It is not enough to argue that Russian cheating was historic, or that - as its Sports Ministry claimed on Friday - there is now zero tolerance of drug use. McLaren made clear that he only looked at two Olympics - London 2012 and Sochi 2014 - and that many more could have been corrupted the same way.

Aloyan, for instance, was a bronze medallist in London and won gold at the World Amateur Championships in 2011 and 2013, at the European Amateur Championships in 2010 and the World Cup in 2008. Did he do all of that clean? McLaren describes what we now know as the tip of the iceberg.

And, yes, Russia are not the only country that has cheats. Disqualified with Aloyan, for instance, was a Romanian weightlifter, Gabriel Sincraian, who won bronze in Rio. The Fancy Bears hack has cast doubts over the legitimacy of therapeutic use exemptions, with so many athletes utilising them.

Yet the reaction to this in Britain, for instance, is in marked contrast to the reaction to the McLaren report in Russia. Questions are being asked in parliament about Sir Bradley Wiggins, who turned up on TUE lists for pollen allergies.

Meanwhile, Tour de France champion Chris Froome is not even included in a 16-strong list for Sports Personality of the Year, because Team Sky are considered to have explaining to do.

Compare that scrutiny to the attitude in Russia where hard evidence of cheating - no prissy therapeutic exemptions in this scandal - are dismissed as little more than a western conspiracy.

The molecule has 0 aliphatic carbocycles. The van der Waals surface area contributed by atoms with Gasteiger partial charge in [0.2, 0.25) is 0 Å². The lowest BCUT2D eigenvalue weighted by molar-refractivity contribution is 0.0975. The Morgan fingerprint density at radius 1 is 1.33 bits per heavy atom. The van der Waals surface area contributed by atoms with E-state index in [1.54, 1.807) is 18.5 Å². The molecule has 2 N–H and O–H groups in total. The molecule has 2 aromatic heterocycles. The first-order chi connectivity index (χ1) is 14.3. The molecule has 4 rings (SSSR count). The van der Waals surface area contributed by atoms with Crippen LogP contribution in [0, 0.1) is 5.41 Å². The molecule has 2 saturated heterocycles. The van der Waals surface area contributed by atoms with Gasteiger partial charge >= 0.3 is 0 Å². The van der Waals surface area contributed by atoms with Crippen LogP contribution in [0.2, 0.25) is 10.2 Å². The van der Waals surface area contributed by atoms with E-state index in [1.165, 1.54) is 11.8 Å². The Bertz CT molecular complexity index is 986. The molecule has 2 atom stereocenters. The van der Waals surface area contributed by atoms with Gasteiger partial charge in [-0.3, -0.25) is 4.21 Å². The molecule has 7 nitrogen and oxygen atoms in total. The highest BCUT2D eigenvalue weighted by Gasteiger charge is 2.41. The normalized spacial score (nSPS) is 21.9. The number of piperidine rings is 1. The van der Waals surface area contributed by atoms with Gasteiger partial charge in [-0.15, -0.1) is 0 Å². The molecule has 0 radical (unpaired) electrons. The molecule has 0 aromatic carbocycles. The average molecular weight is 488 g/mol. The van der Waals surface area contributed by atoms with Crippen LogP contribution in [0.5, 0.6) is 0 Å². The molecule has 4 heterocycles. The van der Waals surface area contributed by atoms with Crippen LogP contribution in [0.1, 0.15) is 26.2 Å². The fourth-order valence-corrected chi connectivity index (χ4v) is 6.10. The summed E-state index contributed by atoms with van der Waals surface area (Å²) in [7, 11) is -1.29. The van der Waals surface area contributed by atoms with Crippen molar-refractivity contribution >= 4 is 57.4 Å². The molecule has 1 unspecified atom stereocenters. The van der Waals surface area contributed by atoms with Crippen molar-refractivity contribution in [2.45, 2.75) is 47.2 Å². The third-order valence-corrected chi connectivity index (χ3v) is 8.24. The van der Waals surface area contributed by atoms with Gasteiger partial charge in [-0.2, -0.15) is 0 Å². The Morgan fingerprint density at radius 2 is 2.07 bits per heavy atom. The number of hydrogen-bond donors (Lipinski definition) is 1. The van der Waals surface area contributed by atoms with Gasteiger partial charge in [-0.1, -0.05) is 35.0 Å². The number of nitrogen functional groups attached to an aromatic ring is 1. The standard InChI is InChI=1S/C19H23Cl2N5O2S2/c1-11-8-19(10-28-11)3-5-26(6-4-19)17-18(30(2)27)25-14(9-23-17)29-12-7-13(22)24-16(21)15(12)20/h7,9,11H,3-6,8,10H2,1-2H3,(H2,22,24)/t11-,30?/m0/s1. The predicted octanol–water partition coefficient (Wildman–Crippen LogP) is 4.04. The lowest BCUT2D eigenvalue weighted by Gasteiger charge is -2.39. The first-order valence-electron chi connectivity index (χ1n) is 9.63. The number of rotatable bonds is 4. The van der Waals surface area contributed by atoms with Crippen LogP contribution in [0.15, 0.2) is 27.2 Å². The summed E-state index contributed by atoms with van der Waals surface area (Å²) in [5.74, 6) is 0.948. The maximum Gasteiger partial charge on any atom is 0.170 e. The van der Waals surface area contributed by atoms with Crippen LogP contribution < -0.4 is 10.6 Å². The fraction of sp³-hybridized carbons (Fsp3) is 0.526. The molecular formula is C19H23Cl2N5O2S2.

"I can't grasp what WADA wants to achieve," added Svishchev. "Either they want Russia to be excluded from the world sports family, or they want to really put things right everywhere, Russia included.

"To do that, they should start with themselves. We won't make peace with this defamation. We admit we have our issues, but there is no need to demonise us."

So WADA are the crooks, not the country that spiked samples with coffee granules and salt - so much salt, in some cases, that it would be impossible for a human to live. WADA are the cheats, not the country that provided 27 medal winners over two Olympics, whose samples had either been tampered with or were implicated in tampering.

WADA are wrong, not the country whose test lab sent emails to the Ministry of Sport, asking what they should do with positive samples.

We cannot continue like this. We cannot continue making discoveries, knowing what we know, with this information having no consequence. The lickspittle Olympic chief Thomas Bach says he has no regrets over letting Russia compete in Rio, when this report as good as proves it was an utter dereliction of his duty, and he should resign.